Pictionary has a tendency to stall out at points, in moments of brain knotted confusion or the drawer not getting their point across. Which can be potentially amusing or exciting in a party setting. But not necessarily as a more passive film experience, which again I feel Yamamura was warranted in trying to reduce in favor of speed and having more imagery.
Given the significant variance between how one can perform any form of written Japanese versus English and its Latin script, this too is put to purpose.
It allows for juxtaposing differences in the amount of size they take up, the dual visual flow they can have entering the screen, sometimes desiring to integrate them into the activity of the animation, and so on. As these two languages also form what could be considered to be teams in this format, they are also always kept in pace with each other in their movement. This sometimes requires significant spacing on the Japanese side, but the effect is that the languages have an equality. Between themselves, for their capacity for expressing the same ideas, fears, silliness. Between us, and being able to process the visuals regardless of language. .
I thought about Osamu Tezuka’s Pictures at an Exhibition (Tenrankai no E) a fair amount. An anthology film where the God of Manga selected various modern professions and the amount of dread and venom spitting the film contained regarding what mankind was becoming. And, to reiterate, I think that is a very powerful piece of animation. Japanese-English Pictionary has its concerns as well, to be sure, given some of the transitions and subjects it aims to tackle. But it is also very interested in wonder and awe as much if not moreso than all that. What we have identified in the world. How impressive complex parts like eyeballs are. Our capacity for silliness and humor, as well as our ability to wreck the planet or each other.
There is an interesting and alluring thread in that. Mixed up in a seemingly wackadoodle picture game animation of blended rules and wildly divergent languages, that there are still elements we can consider universalities. How we have words and concepts for dreadful things, by all means. They tend to be some of the absolute fastest to identify. But the film itself purposefully, through the order it selected the very words that drive its flow, we also have a lot for a full spectrum of other emotions and scenes as well.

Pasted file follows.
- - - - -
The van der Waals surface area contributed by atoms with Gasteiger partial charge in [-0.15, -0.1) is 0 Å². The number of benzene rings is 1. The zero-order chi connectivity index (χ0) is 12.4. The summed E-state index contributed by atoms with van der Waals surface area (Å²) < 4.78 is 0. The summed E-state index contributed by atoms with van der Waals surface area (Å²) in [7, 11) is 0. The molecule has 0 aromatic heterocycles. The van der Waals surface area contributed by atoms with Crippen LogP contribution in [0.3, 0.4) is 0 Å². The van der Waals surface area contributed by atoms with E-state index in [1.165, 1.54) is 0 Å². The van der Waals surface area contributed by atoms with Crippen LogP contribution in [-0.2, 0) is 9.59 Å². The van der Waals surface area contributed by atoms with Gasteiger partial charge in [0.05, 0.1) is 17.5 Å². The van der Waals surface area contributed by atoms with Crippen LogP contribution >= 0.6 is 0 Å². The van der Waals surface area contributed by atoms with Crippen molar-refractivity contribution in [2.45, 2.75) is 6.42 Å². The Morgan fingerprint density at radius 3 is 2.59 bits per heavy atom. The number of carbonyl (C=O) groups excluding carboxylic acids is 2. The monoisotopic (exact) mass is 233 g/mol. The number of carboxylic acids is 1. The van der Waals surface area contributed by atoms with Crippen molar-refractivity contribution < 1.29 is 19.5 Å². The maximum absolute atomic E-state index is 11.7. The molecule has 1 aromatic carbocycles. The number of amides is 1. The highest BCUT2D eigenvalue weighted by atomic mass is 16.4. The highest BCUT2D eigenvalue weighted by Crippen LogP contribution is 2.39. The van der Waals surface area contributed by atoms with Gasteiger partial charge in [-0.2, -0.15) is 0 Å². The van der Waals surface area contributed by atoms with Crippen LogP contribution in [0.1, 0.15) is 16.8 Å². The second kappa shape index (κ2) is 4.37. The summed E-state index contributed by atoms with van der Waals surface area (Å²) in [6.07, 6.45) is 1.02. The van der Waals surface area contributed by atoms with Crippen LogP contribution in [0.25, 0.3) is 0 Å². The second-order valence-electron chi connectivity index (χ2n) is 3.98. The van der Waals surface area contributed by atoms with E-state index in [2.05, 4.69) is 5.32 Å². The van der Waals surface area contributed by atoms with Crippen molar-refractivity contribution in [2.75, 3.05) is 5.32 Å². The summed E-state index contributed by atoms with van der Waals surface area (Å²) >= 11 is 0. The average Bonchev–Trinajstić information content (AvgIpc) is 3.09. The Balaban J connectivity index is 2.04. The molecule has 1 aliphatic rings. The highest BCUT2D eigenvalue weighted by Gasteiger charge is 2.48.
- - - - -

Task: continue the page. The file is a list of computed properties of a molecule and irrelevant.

Pictionary is not exactly The Game of Life. I feel Kōji Yamamura realized that, even if that specific other game may not have been on his mind. Which is to say, I can see how Pictionary would have resonated much more sharply with him. A more poetic or organic experience, when taken in a certain light. Trying to bottle those notions in a vessel, to turn that into something fitting his own kind of art and expression.
It makes the final product that much more enjoyable beyond its mere concept, which could have been handled alone in far less time if he was just gunning after the idea in isolation. Japanese-English Pictionary is closer to a love letter status driving him though, some kind of fire inside of him. To this day it still ranks as one of the longer independent films he has ever made. While longer is itself not always indicative of better (editing is a virtue), it does on a base level speak towards passion projects. Especially when one could have been working on up to three other full shorts, given Yamamura’s usual timings.
It is often said there are forces of inspiration around us at all times. If we do indeed take that to heart than party games usually played with other people by all means count as something to reflect on the human experience with. It is a nice sentiment and goal for the piece, at its core.
Even if any of that may be tricky to keep in mind in the heat of the moment during social competition.
Mothballs is a weekly write-up of already completed anime I have either removed from my backlog or have recently revisited. A crash space for my immediate thoughts and personal processing, these are not intended as full reviews.